From BC$ MobileTV Wiki
Revision as of 15:57, 12 November 2009 by (Talk)

Jump to: navigation, search

Java is one of the world's leading object-oriented open source programming languages. It enables programmers to write computer instructions using English based commands, instead of having to write in numeric codes which a computer understands directly, or a lower level language such as machine-specific Assembly Language. It’s known as a “high-level” language because it can be read and written easily by humans. Like English, Java has a set of rules that determine how the instructions are written. These rules are known as its “syntax”. Once a program has been written, the high-level instructions are translated into numeric codes that computers can understand and execute.[1]


Java didn't set out to be a better C for every programmer, and in fact had an identity crisis early in its life. It started out in 1991 as a language called "Oak", part of a small project called the "Green Team" initiated by Patrick Naughton, Mike Sheridan, and James Gosling, who is primarily credited with the design of the language that became Java. (Bryan Youmans has a page on the history of Java, with some interesting thoughts on the language design. There's also an official version of the history from Sun.)

The original goal of the Green Team was to produce a single operating environment that could be used for controlling a wide range of consumer devices such as video games and TV set-top boxes. A key part of the environment would be a programming language that was completely independent of the processor it ran on. The image of "Duke" (shown at right), well-known as the Java mascot, dates from this period; Duke represented a software agent who performed tasks on behalf of the end user.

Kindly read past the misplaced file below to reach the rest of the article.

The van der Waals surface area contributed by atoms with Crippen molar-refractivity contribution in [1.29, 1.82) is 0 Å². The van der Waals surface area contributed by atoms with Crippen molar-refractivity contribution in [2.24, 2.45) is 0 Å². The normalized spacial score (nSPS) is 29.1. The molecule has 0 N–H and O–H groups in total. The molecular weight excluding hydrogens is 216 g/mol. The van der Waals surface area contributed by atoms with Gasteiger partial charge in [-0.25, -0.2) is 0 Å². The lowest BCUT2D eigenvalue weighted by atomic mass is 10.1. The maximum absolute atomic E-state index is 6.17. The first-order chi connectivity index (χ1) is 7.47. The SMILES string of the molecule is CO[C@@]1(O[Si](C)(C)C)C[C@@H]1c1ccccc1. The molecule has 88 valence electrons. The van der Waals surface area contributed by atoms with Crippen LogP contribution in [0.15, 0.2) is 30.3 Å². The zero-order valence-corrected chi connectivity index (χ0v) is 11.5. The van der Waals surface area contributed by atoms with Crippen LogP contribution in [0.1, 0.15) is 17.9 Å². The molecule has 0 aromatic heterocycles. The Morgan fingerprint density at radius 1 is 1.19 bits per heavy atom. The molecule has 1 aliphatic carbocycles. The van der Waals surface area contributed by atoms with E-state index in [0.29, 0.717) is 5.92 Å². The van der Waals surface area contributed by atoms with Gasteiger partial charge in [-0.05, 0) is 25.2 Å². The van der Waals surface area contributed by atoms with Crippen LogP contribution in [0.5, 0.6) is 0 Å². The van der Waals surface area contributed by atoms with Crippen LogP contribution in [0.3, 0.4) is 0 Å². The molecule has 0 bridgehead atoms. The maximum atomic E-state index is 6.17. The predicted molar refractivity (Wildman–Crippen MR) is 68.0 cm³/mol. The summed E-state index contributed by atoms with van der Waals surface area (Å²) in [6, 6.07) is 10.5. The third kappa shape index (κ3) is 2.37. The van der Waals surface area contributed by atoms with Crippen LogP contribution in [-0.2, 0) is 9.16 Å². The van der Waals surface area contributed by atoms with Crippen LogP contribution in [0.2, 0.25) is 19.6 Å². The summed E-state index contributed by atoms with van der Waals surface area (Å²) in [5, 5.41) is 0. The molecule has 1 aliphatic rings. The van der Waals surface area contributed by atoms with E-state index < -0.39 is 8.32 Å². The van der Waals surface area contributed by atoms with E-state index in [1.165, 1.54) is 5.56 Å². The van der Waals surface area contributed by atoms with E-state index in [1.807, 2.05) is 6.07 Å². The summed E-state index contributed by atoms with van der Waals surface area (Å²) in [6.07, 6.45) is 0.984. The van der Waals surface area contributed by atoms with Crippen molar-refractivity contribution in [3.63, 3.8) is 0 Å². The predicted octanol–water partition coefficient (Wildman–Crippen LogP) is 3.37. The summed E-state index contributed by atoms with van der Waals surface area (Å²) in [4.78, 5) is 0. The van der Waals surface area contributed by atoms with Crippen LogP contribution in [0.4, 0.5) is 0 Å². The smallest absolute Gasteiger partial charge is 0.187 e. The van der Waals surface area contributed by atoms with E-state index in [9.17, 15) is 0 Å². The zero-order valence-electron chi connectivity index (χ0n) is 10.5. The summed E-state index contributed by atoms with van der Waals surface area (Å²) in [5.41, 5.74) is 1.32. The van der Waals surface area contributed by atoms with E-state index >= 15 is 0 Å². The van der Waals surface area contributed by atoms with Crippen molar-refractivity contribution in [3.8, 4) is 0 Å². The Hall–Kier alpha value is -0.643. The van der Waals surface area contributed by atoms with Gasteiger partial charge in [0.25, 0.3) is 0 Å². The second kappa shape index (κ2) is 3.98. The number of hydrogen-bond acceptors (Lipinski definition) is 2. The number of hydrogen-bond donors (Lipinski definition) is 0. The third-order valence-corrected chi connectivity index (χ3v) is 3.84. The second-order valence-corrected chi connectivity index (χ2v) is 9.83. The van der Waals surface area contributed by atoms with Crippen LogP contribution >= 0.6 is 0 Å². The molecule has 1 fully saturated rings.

As it turned out, targeted industries such as cable TV were not ready for the concepts the Green Team was selling, but the kind of active, user-selected content they had envisioned was emerging in a new medium: The Internet.

So in 1995, Java found a market: Delivering a new level of interactivity to client browsers on the World Wide Web. Its ability to run the same code on any processor ("write once, run anywhere" was the slogan) was exactly what was needed to download chunks of code called "applets" to be run on a heterogeneous universe of client architectures.[2]


Recently, the Java camp has responded to Adobe's aggressive promotion of Flash as a de facto web visualization, animation, interaction and video technology with the release of JavaFX, a series of APIs that lend alot more interactivity to Java Server Pages and other existing Java web frameworks.



ROME is an set of open source Java tools for parsing, generating and publishing RSS and Atom feeds. The core ROME library depends only on the JDOM XML parser and supports parsing, generating and converting all of the popular RSS and Atom formats including RSS 0.90, RSS 0.91 Netscape, RSS 0.91 Userland, RSS 0.92, RSS 0.93, RSS 0.94, RSS 1.0, RSS 2.0, Atom 0.3, and Atom 1.0. You can parse to an RSS object model, an Atom object model or an abstract SyndFeed model that can model either family of formats.







The iBATIS project was started by Clinton Begin in 2001. Originally the focus was on the development of cryptographic software solutions. The first product to be released by iBATIS was Secrets, a personal data encryption and signing tool much like PGP. Secrets was written entirely in Java and was released under an open source license.

Today the iBATIS project is heavily focused on the persistence layer frameworks known as SQL Maps and Data Access Objects (DAO). JPetStore lives on as the official example of typical usage of these frameworks.

External Links


  1. - What is Java?:
  2. The Java™ programming language:
  3. JavaFX:
  4. Project ROME:

See Also